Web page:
Birdwatching in Sri Lanka

Sri Lanka has a wide variety of habitats each with a characteristic flora and fauna. The island divides into wet and dry zones while altitude is also a significant factor. There is a coastal plain where the sea influences the vegetation and which is often dominated by coconut. There is then a lowland plain all the way around the Island. The high lands in the centre are in two main blocks divided by the Mahaweli river valley. The largest is around NuwaraEliya and Bandarawela and includes Horton Plains. Much of this is between 5.000 and 7 000 feet (1600m to 2000m). The second block is the Knuckles Region which isn’t quite so high but ranges from 3000 and 5000 feet (1000m up to 1500m). Most of this highland is in the wet zone except the extreme North eastern slopes which are in the rain shadow of the South West monsoon and are thus dry zone.

The natural vegetation is almost entirely determined by the mix of rainfall and altitude and so, therefore, are the animals and birds that go with it.

It is particularly in the Knuckles region that a lot of natural forest remains, forming the Knuckles National Park. Here there is a suite of endemic plants, trees and birds isolated from other highland regions in India by the dry zone forests at low altitude. It is in this region that Rangala House is located.

We are surrounded by tea estates and there is a tea factory a mile or so further up the road. The tea fields have more or less naturally forested patches either above them as water catchment protection, or amongst them in river valleys. It is in these patches that the interesting birds can usually be found. The birds often move about in mixed species flocks called here “bird waves”. These same flocks may pass through the Rangala House garden when moving from patch to patch.

Towards Corbett’s Gap there is some of the highest land in the Knuckles and the native vegetation becomes properly montane forest. Its low growing dark green shiny leaved trees grow tightly packed together, protecting them against the strong winds and strong sunshine. The characteristic birds of this area (see list below) include the nectar feeders on the flowering trees – e.g. the Sri Lanka hanging parrot, the purple and the long billed sunbirds, the birds of the trees feeding on a variety of fruits and insects – e.g.the parakeets, the barbets, the leaf birds, flower peckers, hill mynahs, minivets, bulbuls and the white-eyes. Out and out insect eaters include the brown shrike, white bellied drongo and the bar winged flycatcher shrike. Then, on the tree trunks, there is the brilliantly coloured red-backed woodpecker with its characteristically loud laughing call; and in the more open spaces, feeding from perches, the white-fronted kingfisher. On the ground or in hedges and tall grasses, the munias, the tailor bird (of rikkitikkitavi fame!), and in the Northern winter the gorgeous Indian Pitta can all be seen. In the sky are the swallows (Sri Lanka swallow and hill swallow), the swifts (little swift with house martin colours with white rump, the palm swift, brown with narrow wings and deeply forked tail, and the Indian swiftlet with notched tail which is the bird that makes the nest of bird’s nest soup). Then above them are the raptors – the largest is the black eagle with characteristic silhouette, and the serpent eagle whose characteristic mewing cries are a feature of the Rangala House verandah!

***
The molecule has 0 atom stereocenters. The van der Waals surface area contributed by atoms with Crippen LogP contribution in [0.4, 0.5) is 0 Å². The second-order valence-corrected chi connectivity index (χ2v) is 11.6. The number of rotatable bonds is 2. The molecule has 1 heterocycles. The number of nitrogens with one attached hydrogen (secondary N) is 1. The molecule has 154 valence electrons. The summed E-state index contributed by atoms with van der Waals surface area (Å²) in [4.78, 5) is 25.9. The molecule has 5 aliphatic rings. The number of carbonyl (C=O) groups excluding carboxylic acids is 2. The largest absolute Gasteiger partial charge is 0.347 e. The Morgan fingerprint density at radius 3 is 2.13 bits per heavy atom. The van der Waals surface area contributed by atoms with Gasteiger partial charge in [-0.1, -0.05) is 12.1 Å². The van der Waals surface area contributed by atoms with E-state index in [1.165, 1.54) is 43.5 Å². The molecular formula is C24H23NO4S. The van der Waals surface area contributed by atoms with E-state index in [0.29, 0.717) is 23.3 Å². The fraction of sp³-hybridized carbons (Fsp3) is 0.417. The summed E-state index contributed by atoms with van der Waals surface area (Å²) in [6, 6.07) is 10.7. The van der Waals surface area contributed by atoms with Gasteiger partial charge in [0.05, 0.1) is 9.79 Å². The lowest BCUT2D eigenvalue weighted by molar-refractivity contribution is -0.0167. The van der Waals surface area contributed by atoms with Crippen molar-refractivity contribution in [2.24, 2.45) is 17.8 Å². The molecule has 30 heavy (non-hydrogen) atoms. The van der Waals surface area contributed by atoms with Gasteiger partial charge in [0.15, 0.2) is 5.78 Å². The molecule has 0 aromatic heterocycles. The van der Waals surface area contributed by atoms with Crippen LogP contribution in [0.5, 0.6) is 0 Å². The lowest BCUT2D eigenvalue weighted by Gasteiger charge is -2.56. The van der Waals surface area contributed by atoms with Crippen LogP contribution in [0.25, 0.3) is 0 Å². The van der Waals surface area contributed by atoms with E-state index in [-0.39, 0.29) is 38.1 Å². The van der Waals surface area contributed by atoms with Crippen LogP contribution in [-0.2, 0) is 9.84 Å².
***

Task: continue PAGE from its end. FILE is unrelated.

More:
Migrants: There are many bird species that winter in Sri Lanka and so are found only in the months between October and March. Several of them are real treasures but hard to find. The Indian pitta, the Indian blue robin, the barn swallow – here known as the East Asian swallow, the forest wagtail with double breast bands. There are others that move around, maybe following the rains like the Cattle Egrets, and the various cuckoos.

Birds familiar to European bird watchers include the grey wagtail, the common sandpiper, the barn swallow, the great tit – here also known as the grey tit as it has none of the yellow colour of the European forms.


Birds shown in italics are endemic.

The following birds have been identified recently from the verandah at Rangala House:

Banded Bay Cuckoo
Bar-winged Flycatcher-shrike
Black Bulbul
Black Eagle
Black-hooded Oriole
Bright Green Warbler
Brown-headed Barbet
Cattle Egret
Changeable Hawk-eagle
Chestnut-headed Bee-eater
Common Hawk Cuckoo
Common Mynah
Crested Serpent Eagle
Crimson-fronted Barbet
Flame Minivet
Golden-fronted Leafbird

Great Coucal
Great Tit
Hill Mynah
Indian Swiftlet
Large-billed Crow
Layard’s Parakeet
Little Swift
Long-billed Sunbird
Magpie Robin
Oriental White-eye
Pale-billed Flowerpecker
Palm Swift
Phillipine Shrike
Pied Thrush
Purple-rumped Sunbird

Red-backed Woodpecker
Red-vented Bulbul
Scaly-breasted Munia
Scimitar-billed Babbler
Spotted Dove
Sri Lanka Grey Hornbill
Sri Lanka Hanging Parrot
White-bellied Drongo
White-browed Fantail
White-throated Kingfisher
Yellow-billled Babbler
Yellow-fronted Barbet

In addition, the following birds have been identified within walking distance of Rangala House:

Black-backed Robin
Crested Treeswift
East Asian Swallow
Sri Lanka White-eye
Sri Lanka Paradise Flycatcher
Sri Lanka Swallow
Yellow-browed Bulbul